Cultural shifts in teaching: new workforce, new professionalism?
Curriculum Journal, 18(3) pp. 253–270.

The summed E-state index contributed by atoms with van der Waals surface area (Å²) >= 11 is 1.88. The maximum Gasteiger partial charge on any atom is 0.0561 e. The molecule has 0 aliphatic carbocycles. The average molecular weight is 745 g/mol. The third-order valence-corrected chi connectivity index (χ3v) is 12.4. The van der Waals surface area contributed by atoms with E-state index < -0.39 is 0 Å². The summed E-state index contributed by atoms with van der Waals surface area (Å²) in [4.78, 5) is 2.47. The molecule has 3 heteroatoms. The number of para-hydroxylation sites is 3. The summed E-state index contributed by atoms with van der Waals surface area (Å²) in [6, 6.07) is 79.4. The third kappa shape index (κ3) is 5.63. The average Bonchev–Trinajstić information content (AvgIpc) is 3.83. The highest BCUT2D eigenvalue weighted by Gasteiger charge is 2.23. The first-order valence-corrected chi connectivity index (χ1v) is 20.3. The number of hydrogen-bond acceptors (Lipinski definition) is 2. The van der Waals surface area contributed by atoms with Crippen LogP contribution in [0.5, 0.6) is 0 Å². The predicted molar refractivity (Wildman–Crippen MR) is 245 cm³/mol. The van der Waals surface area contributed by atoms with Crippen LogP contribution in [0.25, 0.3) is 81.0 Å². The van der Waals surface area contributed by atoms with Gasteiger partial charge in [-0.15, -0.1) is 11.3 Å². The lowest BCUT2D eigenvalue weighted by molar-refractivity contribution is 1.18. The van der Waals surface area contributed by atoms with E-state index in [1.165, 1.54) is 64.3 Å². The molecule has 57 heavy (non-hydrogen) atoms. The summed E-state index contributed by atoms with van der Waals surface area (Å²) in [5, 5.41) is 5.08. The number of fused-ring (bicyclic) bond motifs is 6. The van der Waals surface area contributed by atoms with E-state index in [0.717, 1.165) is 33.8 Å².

The last two decades have been witness to the introduction of a series of interlocking government-led initiatives ostensibly designed to establish and raise performance standards in teaching and learning. These include target-setting, assessments, appraisals, performance management systems, and performance thresholds. Such measures have often been characterised as part of the ‘modernization’ of the profession. This plethora of initiatives has been met with a severe critique from many educationalists. Much education research literature has lamented the erosion of creativity and professionalism in favour of a regime of ‘managerialism’ and ‘performativity’. However, a number of recent changes to the composition and nature of the workforce, with attendant shifts in their expectations and experiences, may now be presenting a challenge to that critique. Growing numbers of mid-career new entrants to the teacher workforce with prior experience of targets, objectives and routine assessment may trigger and result in a greater receptivity to the modernising apparatus. Together with workforce remodelling, there may now be signs of some significant shifts in the teacher workforce and their receptivity to changes of this kind. This paper draws on a study of a sample of this new workforce and assesses their meaning systems and expectations. It finds evidence of their willingness to engage both with the language and the methods of performance and an ease with the characteristic features of the 'new professionalism'. The influence and example of this segment of the new workforce may result in the standard critique appearing less relevant to the concerns of practising teachers than it once was.
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